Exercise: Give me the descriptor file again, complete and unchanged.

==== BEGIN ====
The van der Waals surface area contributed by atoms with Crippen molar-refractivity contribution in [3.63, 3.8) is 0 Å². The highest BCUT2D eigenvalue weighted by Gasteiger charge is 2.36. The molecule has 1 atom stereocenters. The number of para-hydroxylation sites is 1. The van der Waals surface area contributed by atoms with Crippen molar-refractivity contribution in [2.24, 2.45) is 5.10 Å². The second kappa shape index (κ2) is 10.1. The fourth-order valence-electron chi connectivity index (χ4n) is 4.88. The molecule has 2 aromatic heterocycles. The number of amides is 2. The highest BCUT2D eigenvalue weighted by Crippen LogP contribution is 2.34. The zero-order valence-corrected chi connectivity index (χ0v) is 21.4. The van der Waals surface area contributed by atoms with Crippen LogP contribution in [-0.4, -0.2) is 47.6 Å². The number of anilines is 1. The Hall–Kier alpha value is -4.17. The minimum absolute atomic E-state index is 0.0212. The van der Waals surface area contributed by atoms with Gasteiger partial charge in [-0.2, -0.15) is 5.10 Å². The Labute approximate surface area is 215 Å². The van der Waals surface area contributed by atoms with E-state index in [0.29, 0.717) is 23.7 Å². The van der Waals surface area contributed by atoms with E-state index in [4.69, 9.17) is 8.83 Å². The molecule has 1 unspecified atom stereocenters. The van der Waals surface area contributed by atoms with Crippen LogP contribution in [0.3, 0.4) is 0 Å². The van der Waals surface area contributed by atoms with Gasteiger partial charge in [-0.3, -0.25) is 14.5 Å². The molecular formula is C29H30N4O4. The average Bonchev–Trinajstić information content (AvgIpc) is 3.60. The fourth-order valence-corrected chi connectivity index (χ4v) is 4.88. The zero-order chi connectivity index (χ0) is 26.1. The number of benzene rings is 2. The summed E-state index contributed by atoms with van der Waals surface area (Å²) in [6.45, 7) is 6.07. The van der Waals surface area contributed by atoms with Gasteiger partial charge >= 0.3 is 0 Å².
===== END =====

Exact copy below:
The van der Waals surface area contributed by atoms with Crippen molar-refractivity contribution in [3.63, 3.8) is 0 Å². The highest BCUT2D eigenvalue weighted by Gasteiger charge is 2.36. The molecule has 1 atom stereocenters. The number of para-hydroxylation sites is 1. The van der Waals surface area contributed by atoms with Crippen molar-refractivity contribution in [2.24, 2.45) is 5.10 Å². The second kappa shape index (κ2) is 10.1. The fourth-order valence-electron chi connectivity index (χ4n) is 4.88. The molecule has 2 aromatic heterocycles. The number of amides is 2. The highest BCUT2D eigenvalue weighted by Crippen LogP contribution is 2.34. The zero-order valence-corrected chi connectivity index (χ0v) is 21.4. The van der Waals surface area contributed by atoms with Crippen LogP contribution in [-0.4, -0.2) is 47.6 Å². The number of anilines is 1. The Hall–Kier alpha value is -4.17. The minimum absolute atomic E-state index is 0.0212. The van der Waals surface area contributed by atoms with Gasteiger partial charge in [-0.2, -0.15) is 5.10 Å². The Labute approximate surface area is 215 Å². The van der Waals surface area contributed by atoms with E-state index in [0.29, 0.717) is 23.7 Å². The van der Waals surface area contributed by atoms with E-state index in [4.69, 9.17) is 8.83 Å². The molecule has 1 unspecified atom stereocenters. The van der Waals surface area contributed by atoms with Crippen LogP contribution in [0.3, 0.4) is 0 Å². The van der Waals surface area contributed by atoms with Gasteiger partial charge in [-0.3, -0.25) is 14.5 Å². The molecular formula is C29H30N4O4. The average Bonchev–Trinajstić information content (AvgIpc) is 3.60. The fourth-order valence-corrected chi connectivity index (χ4v) is 4.88. The zero-order chi connectivity index (χ0) is 26.1. The number of benzene rings is 2. The summed E-state index contributed by atoms with van der Waals surface area (Å²) in [6.45, 7) is 6.07. The van der Waals surface area contributed by atoms with Gasteiger partial charge >= 0.3 is 0 Å².